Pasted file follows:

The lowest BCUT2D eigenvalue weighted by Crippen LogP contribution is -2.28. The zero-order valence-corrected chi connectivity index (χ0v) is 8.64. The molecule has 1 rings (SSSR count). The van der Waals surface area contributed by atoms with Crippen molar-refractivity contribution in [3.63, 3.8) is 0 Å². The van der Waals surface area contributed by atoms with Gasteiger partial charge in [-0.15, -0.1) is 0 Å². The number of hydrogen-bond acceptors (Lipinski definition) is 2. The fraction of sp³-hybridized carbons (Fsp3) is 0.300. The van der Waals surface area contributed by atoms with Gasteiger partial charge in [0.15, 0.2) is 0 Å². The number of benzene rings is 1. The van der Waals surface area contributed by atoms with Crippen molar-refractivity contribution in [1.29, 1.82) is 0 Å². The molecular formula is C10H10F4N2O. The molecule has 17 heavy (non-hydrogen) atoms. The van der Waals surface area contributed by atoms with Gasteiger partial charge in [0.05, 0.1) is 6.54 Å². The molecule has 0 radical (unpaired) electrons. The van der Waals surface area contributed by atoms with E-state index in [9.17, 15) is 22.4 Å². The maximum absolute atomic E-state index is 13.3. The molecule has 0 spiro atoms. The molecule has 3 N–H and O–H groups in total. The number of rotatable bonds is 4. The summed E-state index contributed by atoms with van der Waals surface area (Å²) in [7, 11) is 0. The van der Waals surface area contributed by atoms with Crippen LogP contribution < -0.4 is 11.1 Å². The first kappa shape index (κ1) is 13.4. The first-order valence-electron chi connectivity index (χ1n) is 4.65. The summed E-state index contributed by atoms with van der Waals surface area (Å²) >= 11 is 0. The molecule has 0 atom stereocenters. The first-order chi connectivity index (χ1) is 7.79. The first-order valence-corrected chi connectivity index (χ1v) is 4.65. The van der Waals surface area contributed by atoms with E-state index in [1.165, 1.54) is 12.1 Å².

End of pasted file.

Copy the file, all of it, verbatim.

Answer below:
The lowest BCUT2D eigenvalue weighted by Crippen LogP contribution is -2.28. The zero-order valence-corrected chi connectivity index (χ0v) is 8.64. The molecule has 1 rings (SSSR count). The van der Waals surface area contributed by atoms with Crippen molar-refractivity contribution in [3.63, 3.8) is 0 Å². The van der Waals surface area contributed by atoms with Gasteiger partial charge in [-0.15, -0.1) is 0 Å². The number of hydrogen-bond acceptors (Lipinski definition) is 2. The fraction of sp³-hybridized carbons (Fsp3) is 0.300. The van der Waals surface area contributed by atoms with Gasteiger partial charge in [0.15, 0.2) is 0 Å². The number of benzene rings is 1. The van der Waals surface area contributed by atoms with Crippen molar-refractivity contribution in [1.29, 1.82) is 0 Å². The molecular formula is C10H10F4N2O. The molecule has 17 heavy (non-hydrogen) atoms. The van der Waals surface area contributed by atoms with Gasteiger partial charge in [0.05, 0.1) is 6.54 Å². The molecule has 0 radical (unpaired) electrons. The van der Waals surface area contributed by atoms with E-state index in [9.17, 15) is 22.4 Å². The maximum absolute atomic E-state index is 13.3. The molecule has 0 spiro atoms. The molecule has 3 N–H and O–H groups in total. The number of rotatable bonds is 4. The summed E-state index contributed by atoms with van der Waals surface area (Å²) in [7, 11) is 0. The van der Waals surface area contributed by atoms with Crippen LogP contribution < -0.4 is 11.1 Å². The first kappa shape index (κ1) is 13.4. The first-order valence-electron chi connectivity index (χ1n) is 4.65. The summed E-state index contributed by atoms with van der Waals surface area (Å²) >= 11 is 0. The molecule has 0 atom stereocenters. The first-order chi connectivity index (χ1) is 7.79. The first-order valence-corrected chi connectivity index (χ1v) is 4.65. The van der Waals surface area contributed by atoms with E-state index in [1.165, 1.54) is 12.1 Å².